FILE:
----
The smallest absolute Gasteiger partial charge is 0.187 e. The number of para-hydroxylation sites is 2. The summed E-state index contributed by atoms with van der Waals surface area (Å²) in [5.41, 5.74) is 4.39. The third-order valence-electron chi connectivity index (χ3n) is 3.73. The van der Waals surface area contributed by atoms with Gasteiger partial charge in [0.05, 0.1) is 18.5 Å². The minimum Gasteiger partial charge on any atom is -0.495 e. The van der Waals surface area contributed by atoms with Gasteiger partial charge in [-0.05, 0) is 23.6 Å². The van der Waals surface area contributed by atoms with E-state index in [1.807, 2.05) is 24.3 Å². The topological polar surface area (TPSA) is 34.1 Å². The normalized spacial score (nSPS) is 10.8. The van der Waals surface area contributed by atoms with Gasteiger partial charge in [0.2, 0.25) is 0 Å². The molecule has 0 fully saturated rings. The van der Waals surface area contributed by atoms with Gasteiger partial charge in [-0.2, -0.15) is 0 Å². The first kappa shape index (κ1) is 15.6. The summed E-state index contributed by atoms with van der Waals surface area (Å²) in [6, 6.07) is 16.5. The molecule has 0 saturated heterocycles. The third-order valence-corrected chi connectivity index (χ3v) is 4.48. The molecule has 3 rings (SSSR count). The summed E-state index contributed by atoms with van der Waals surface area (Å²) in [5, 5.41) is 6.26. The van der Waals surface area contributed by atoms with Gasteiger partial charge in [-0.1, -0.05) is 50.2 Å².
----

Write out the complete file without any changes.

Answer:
The smallest absolute Gasteiger partial charge is 0.187 e. The number of para-hydroxylation sites is 2. The summed E-state index contributed by atoms with van der Waals surface area (Å²) in [5.41, 5.74) is 4.39. The third-order valence-electron chi connectivity index (χ3n) is 3.73. The van der Waals surface area contributed by atoms with Gasteiger partial charge in [0.05, 0.1) is 18.5 Å². The minimum Gasteiger partial charge on any atom is -0.495 e. The van der Waals surface area contributed by atoms with Gasteiger partial charge in [-0.05, 0) is 23.6 Å². The van der Waals surface area contributed by atoms with E-state index in [1.807, 2.05) is 24.3 Å². The topological polar surface area (TPSA) is 34.1 Å². The normalized spacial score (nSPS) is 10.8. The van der Waals surface area contributed by atoms with Gasteiger partial charge in [0.2, 0.25) is 0 Å². The molecule has 0 fully saturated rings. The van der Waals surface area contributed by atoms with Gasteiger partial charge in [-0.2, -0.15) is 0 Å². The first kappa shape index (κ1) is 15.6. The summed E-state index contributed by atoms with van der Waals surface area (Å²) in [6, 6.07) is 16.5. The molecule has 0 saturated heterocycles. The third-order valence-corrected chi connectivity index (χ3v) is 4.48. The molecule has 3 rings (SSSR count). The summed E-state index contributed by atoms with van der Waals surface area (Å²) in [5, 5.41) is 6.26. The van der Waals surface area contributed by atoms with Gasteiger partial charge in [-0.1, -0.05) is 50.2 Å².